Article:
Guard’s Lack of Equipment Puts U.S. at Risk, Chief Says
By Fred W. Baker III
American Forces Press Service
WASHINGTON, May. 24, 2007 Congress must either fund equipment for the National Guard or accept the risks of an under-equipped strategic reserve, the Guard’s top officer said today.
The Guard has only about half of the equipment it needs, Army National Guard Lt. Gen. H Steven Blum, chief of the National Guard Bureau, testified before the House of Representatives Committee on Homeland Security’s subcommittee on management, investigations and oversight.
Flanked by three states’ adjutants general, Blum told committee members that having the nation’s only strategic reserve equipped at 50 percent sends a message “that could be miscalculated by our adversaries overseas.”
“It’s really now the job of the Congress to fund the equipment or accept the risk,” Blum said.
The Defense Department has proposed spending $22 billion for National Guard equipment purchases over the next five years, Blum said.
Even so, that would equip the Guard to only 75 percent, its level before the terrorist attacks of Sept. 11, 2001. Blum questioned whether that is enough.
“We are in a post-9/11 world, and I am not certain that those levels still apply,” Blum said.
Air National Guard Maj. Gen. Roger P. Lempke, the adjutant general of Nebraska and president of the Adjutants General Association, told committee members that there needs to be better accounting at the Defense Department level for states’ equipping needs.
Currently, equipping the Army and Air National Guard is managed by the respective services, and levels are based on units’ wartime missions. This causes problems when states respond to multiple requirements -- state and federal -- forcing them to cross-level equipment, or take it from one unit to give to another. In addition, much Guard equipment deployed overseas has not returned.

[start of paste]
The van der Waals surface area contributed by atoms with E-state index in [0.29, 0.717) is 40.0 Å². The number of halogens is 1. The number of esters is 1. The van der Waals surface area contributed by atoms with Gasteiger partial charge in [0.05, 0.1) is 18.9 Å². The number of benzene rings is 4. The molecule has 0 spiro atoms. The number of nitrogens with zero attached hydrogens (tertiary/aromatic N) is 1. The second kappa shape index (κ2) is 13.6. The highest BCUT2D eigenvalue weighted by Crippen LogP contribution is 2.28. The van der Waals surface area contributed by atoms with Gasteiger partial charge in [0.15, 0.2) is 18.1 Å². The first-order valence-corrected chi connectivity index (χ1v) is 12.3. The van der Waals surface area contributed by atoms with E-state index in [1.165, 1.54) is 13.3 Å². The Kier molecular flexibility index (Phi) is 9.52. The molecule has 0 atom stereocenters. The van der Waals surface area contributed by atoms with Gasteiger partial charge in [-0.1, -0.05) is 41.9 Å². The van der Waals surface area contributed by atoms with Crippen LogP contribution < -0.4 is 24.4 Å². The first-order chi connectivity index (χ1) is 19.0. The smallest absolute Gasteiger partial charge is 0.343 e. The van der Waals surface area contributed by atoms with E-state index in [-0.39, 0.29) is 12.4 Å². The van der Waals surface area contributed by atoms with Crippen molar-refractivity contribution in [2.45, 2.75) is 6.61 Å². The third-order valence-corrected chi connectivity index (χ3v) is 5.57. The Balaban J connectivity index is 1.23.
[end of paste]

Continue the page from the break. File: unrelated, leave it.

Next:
Army National Guard Maj. Gen. Robert P. French, deputy adjutant general for the Pennsylvania Army National Guard, said that leaves his state falling short. “What happens today because of the war effort … leaves us with substitute equipment at home or no equipment at home,” he said.
Blum conceded that the Guard does not need full equipping of its lethal systems, such as tanks and artillery systems. Units need only enough of those for training. But, he outlined an “essential 10” categories that list 342 dual-service items needed both to respond to U.S. disasters and tovsupport units’ wartime missions. The categories include maintenance, aviation, medical and power generation. States need more equipment such as trucks, helicopters and communications equipment, Blum said.
The Guard chief also was critical of the equipment most states have left at home, saying some of it is decades old and not fit for war, to sell or even to give away.
“Those 40-year-old trucks are here in the U.S. because they are not good enough to go to the war. But someone thinks they are good enough to be used to save American lives,” Blum said. “I say they’re not good enough.”
When Guard members deploy overseas, they are fully equipped for their mission, Blum said. It should be same here, he told the committee. If America were to suffer a terrorist attack simultaneously with a natural disaster combined with supporting the war, the force could easily become overwhelmed, he said.
“We’re doing every single mission that we can possibly be doing, and we’re doing it simultaneously, and we’re trying to do it with 50 percent of our equipment,” Blum said.
“We need to make sure that the troops that are back here have everything they need,” he said.